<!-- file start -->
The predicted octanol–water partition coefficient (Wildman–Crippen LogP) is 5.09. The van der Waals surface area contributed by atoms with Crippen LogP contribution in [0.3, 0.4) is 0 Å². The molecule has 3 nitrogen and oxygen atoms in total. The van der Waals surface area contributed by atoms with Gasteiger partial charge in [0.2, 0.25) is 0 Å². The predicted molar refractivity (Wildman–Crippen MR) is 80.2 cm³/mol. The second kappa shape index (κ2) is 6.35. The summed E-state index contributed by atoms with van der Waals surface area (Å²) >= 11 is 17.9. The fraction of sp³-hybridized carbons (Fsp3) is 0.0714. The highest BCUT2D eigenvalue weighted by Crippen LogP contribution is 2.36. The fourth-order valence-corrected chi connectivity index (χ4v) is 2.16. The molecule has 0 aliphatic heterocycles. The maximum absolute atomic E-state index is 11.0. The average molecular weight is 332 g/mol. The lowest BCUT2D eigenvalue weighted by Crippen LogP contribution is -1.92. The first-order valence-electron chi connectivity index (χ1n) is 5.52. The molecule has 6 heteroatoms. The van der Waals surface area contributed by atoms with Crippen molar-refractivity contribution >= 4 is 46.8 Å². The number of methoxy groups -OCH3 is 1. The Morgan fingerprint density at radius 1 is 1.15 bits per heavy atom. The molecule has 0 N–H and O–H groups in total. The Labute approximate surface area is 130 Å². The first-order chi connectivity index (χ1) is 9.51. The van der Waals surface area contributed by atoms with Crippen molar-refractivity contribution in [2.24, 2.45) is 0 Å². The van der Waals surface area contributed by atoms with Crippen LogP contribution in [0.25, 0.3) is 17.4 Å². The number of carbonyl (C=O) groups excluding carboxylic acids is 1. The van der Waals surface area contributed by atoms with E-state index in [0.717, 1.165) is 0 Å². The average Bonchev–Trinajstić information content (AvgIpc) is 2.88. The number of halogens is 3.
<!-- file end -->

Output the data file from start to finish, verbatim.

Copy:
The predicted octanol–water partition coefficient (Wildman–Crippen LogP) is 5.09. The van der Waals surface area contributed by atoms with Crippen LogP contribution in [0.3, 0.4) is 0 Å². The molecule has 3 nitrogen and oxygen atoms in total. The van der Waals surface area contributed by atoms with Gasteiger partial charge in [0.2, 0.25) is 0 Å². The predicted molar refractivity (Wildman–Crippen MR) is 80.2 cm³/mol. The second kappa shape index (κ2) is 6.35. The summed E-state index contributed by atoms with van der Waals surface area (Å²) >= 11 is 17.9. The fraction of sp³-hybridized carbons (Fsp3) is 0.0714. The highest BCUT2D eigenvalue weighted by Crippen LogP contribution is 2.36. The fourth-order valence-corrected chi connectivity index (χ4v) is 2.16. The molecule has 0 aliphatic heterocycles. The maximum absolute atomic E-state index is 11.0. The average molecular weight is 332 g/mol. The lowest BCUT2D eigenvalue weighted by Crippen LogP contribution is -1.92. The first-order valence-electron chi connectivity index (χ1n) is 5.52. The molecule has 6 heteroatoms. The van der Waals surface area contributed by atoms with Crippen molar-refractivity contribution >= 4 is 46.8 Å². The number of methoxy groups -OCH3 is 1. The Morgan fingerprint density at radius 1 is 1.15 bits per heavy atom. The molecule has 0 N–H and O–H groups in total. The Labute approximate surface area is 130 Å². The first-order chi connectivity index (χ1) is 9.51. The van der Waals surface area contributed by atoms with Crippen molar-refractivity contribution in [2.24, 2.45) is 0 Å². The van der Waals surface area contributed by atoms with Crippen LogP contribution in [0.25, 0.3) is 17.4 Å². The number of carbonyl (C=O) groups excluding carboxylic acids is 1. The van der Waals surface area contributed by atoms with E-state index in [0.717, 1.165) is 0 Å². The average Bonchev–Trinajstić information content (AvgIpc) is 2.88. The number of halogens is 3.